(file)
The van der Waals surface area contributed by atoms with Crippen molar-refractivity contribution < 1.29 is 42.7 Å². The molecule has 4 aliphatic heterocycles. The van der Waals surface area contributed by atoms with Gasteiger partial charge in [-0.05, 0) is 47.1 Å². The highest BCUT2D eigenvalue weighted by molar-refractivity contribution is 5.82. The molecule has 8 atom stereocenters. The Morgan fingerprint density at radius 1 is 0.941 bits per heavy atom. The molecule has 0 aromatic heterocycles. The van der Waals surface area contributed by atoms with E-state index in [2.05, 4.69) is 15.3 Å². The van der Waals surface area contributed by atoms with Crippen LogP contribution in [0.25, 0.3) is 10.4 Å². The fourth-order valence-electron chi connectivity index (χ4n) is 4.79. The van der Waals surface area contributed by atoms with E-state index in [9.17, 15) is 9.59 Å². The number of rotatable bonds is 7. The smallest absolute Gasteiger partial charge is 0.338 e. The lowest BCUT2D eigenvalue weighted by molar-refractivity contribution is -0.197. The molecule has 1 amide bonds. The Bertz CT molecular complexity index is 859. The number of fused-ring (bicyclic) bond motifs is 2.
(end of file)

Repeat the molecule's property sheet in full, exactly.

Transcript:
The van der Waals surface area contributed by atoms with Crippen molar-refractivity contribution < 1.29 is 42.7 Å². The molecule has 4 aliphatic heterocycles. The van der Waals surface area contributed by atoms with Gasteiger partial charge in [-0.05, 0) is 47.1 Å². The highest BCUT2D eigenvalue weighted by molar-refractivity contribution is 5.82. The molecule has 8 atom stereocenters. The Morgan fingerprint density at radius 1 is 0.941 bits per heavy atom. The molecule has 0 aromatic heterocycles. The van der Waals surface area contributed by atoms with E-state index in [2.05, 4.69) is 15.3 Å². The van der Waals surface area contributed by atoms with Crippen LogP contribution in [0.25, 0.3) is 10.4 Å². The fourth-order valence-electron chi connectivity index (χ4n) is 4.79. The van der Waals surface area contributed by atoms with E-state index in [9.17, 15) is 9.59 Å². The number of rotatable bonds is 7. The smallest absolute Gasteiger partial charge is 0.338 e. The lowest BCUT2D eigenvalue weighted by molar-refractivity contribution is -0.197. The molecule has 1 amide bonds. The Bertz CT molecular complexity index is 859. The number of fused-ring (bicyclic) bond motifs is 2.